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Before You Adopt A BYOD Policy

January 28, 2013

If your company is considering a BYOD policy, there are several key factors to consider. On the surface, it has the potential to be a win-win-win proposition. However, depending on how the policy is implemented and managed, it could present a major gamble.

Compliance mandates and security issues are two large hurdles businesses should be aware of when weighing the pros and cons of BYOD.  While many organizations have decided the benefits are worth the risks, some either haven’t embraced the concept or have decided the risks outweigh the rewards.

To implement BYOD effectively, companies should have a clearly defined policy that outlines acceptable use and points out what uses or activities are strictly forbidden. Without an established policy, BYOD can be chaotic and confusing for both the company and the employees dooming the initiative to failure


What About Security?

One of the biggest concerns for companies considering a BYOD policy is security.
It’s often difficult for the top brass to accept the fact that devices outside of the control of their IT department might connect with corporate data and network resources.

The 2011 ISACA IT Risk/Reward Barometer found that more than 58% of U.S. security professionals view mobile devices owned by employees as posing the greatest risk their organization faces. While every organization has a duty to protect sensitive company and customer data, those controlled by industry or regulatory mandates face fines, even possible jail time, for failing to do so.

46% of companies that permit BYOD reported experiencing a data or security breach as a result of an employee-owned device accessing the corporate network, according to Trend Micro. Clearly, organizations need to take steps toward protecting themselves from the risks of lost or stolen mobile devices.

Organizations that implement BYOD should include minimum security requirements within the written policy. Mobile devices should be secured with a PIN or passcode of some sort, and data stored on the devices should be encrypted.

IT admins may want tools in place that enable the company to remotely lock a lost or stolen device. In most cases, the company could remotely wipe all data from the mobile device, but that gets tricky because the employer may not have the right to erase the employee’s personal data, unless it is included in an acceptable use policy.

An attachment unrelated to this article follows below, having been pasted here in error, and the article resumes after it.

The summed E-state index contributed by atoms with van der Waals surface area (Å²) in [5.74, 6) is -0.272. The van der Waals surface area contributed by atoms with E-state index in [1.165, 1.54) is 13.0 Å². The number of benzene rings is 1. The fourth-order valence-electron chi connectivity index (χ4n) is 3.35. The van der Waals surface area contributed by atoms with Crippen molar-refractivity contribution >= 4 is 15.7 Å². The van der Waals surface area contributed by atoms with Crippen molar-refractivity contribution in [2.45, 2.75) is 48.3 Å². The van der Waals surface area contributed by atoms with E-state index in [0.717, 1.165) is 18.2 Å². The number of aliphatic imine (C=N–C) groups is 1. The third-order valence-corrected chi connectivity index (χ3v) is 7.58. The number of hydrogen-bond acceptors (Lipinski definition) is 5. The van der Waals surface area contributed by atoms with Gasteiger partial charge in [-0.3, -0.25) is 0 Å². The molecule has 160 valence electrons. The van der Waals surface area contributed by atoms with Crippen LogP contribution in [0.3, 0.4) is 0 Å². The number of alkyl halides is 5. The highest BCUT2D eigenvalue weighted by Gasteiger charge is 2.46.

Who Pays for BYOD?

When a company issues a laptop or mobile phone to an employee, it is understood the company bought the hardware and is accepting responsibility for any monthly wireless bills. When the burden for supplying devices shifts to the user, the financial waters can start getting cloudy.

Many organizations provide some sort of subsidy or monthly allowance to offset the costs. The amount is generally a set rate, which the user can apply toward their device of choice. Employees who choose hardware or a monthly service that exceeds the amount allotted from the company are responsible for covering the difference.


Setting Boundaries

When employees have separate, company-issued devices they can simply turn them off or walk away during off hours or when they are on vacation. But it’s easy for an employee using the same device for both personal and business use to have work encroach on personal time.

It’s best for users to maintain a separation between their work day and their personal lives.

The same concern exists for privacy. Merging business and personal data on a single device raises concerns among users that the employer may have access to sensitive personal data.


Parting Ways

What do you do when an employee leaves the company?

While the equipment supplied by the employee for BYOD belongs to the individual, you need to make sure your organization has all relevant data that belongs to the company, and that the user who is leaving doesn’t have proprietary or sensitive company data.

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Tags: Policies, Newsletter, BYOD,

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